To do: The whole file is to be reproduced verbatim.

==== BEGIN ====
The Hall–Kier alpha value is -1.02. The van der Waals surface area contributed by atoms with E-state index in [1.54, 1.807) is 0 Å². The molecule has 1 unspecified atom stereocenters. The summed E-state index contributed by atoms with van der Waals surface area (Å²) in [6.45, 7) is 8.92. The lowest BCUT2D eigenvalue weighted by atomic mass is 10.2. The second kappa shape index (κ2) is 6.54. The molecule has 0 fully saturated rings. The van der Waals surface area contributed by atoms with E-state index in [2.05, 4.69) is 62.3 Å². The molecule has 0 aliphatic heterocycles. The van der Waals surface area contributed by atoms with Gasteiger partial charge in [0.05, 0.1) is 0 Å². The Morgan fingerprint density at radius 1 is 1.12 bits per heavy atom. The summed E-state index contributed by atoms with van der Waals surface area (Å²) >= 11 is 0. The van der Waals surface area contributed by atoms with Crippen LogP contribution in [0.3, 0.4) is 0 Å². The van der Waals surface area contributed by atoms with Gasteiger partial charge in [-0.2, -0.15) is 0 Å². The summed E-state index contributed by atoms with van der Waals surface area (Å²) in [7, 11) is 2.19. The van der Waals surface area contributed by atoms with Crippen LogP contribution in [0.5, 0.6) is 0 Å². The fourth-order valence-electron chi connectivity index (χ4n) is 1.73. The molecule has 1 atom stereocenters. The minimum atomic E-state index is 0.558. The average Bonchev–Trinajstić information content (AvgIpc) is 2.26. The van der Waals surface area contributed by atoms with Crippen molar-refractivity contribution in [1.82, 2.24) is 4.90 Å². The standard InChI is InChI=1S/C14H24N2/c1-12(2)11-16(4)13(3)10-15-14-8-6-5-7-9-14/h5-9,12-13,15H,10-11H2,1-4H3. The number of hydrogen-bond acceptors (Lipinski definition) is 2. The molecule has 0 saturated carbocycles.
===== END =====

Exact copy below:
The Hall–Kier alpha value is -1.02. The van der Waals surface area contributed by atoms with E-state index in [1.54, 1.807) is 0 Å². The molecule has 1 unspecified atom stereocenters. The summed E-state index contributed by atoms with van der Waals surface area (Å²) in [6.45, 7) is 8.92. The lowest BCUT2D eigenvalue weighted by atomic mass is 10.2. The second kappa shape index (κ2) is 6.54. The molecule has 0 fully saturated rings. The van der Waals surface area contributed by atoms with E-state index in [2.05, 4.69) is 62.3 Å². The molecule has 0 aliphatic heterocycles. The van der Waals surface area contributed by atoms with Gasteiger partial charge in [0.05, 0.1) is 0 Å². The Morgan fingerprint density at radius 1 is 1.12 bits per heavy atom. The summed E-state index contributed by atoms with van der Waals surface area (Å²) >= 11 is 0. The van der Waals surface area contributed by atoms with Crippen LogP contribution in [0.3, 0.4) is 0 Å². The van der Waals surface area contributed by atoms with Gasteiger partial charge in [-0.2, -0.15) is 0 Å². The summed E-state index contributed by atoms with van der Waals surface area (Å²) in [7, 11) is 2.19. The van der Waals surface area contributed by atoms with Crippen LogP contribution in [0.5, 0.6) is 0 Å². The fourth-order valence-electron chi connectivity index (χ4n) is 1.73. The molecule has 1 atom stereocenters. The minimum atomic E-state index is 0.558. The average Bonchev–Trinajstić information content (AvgIpc) is 2.26. The van der Waals surface area contributed by atoms with Crippen molar-refractivity contribution in [1.82, 2.24) is 4.90 Å². The standard InChI is InChI=1S/C14H24N2/c1-12(2)11-16(4)13(3)10-15-14-8-6-5-7-9-14/h5-9,12-13,15H,10-11H2,1-4H3. The number of hydrogen-bond acceptors (Lipinski definition) is 2. The molecule has 0 saturated carbocycles.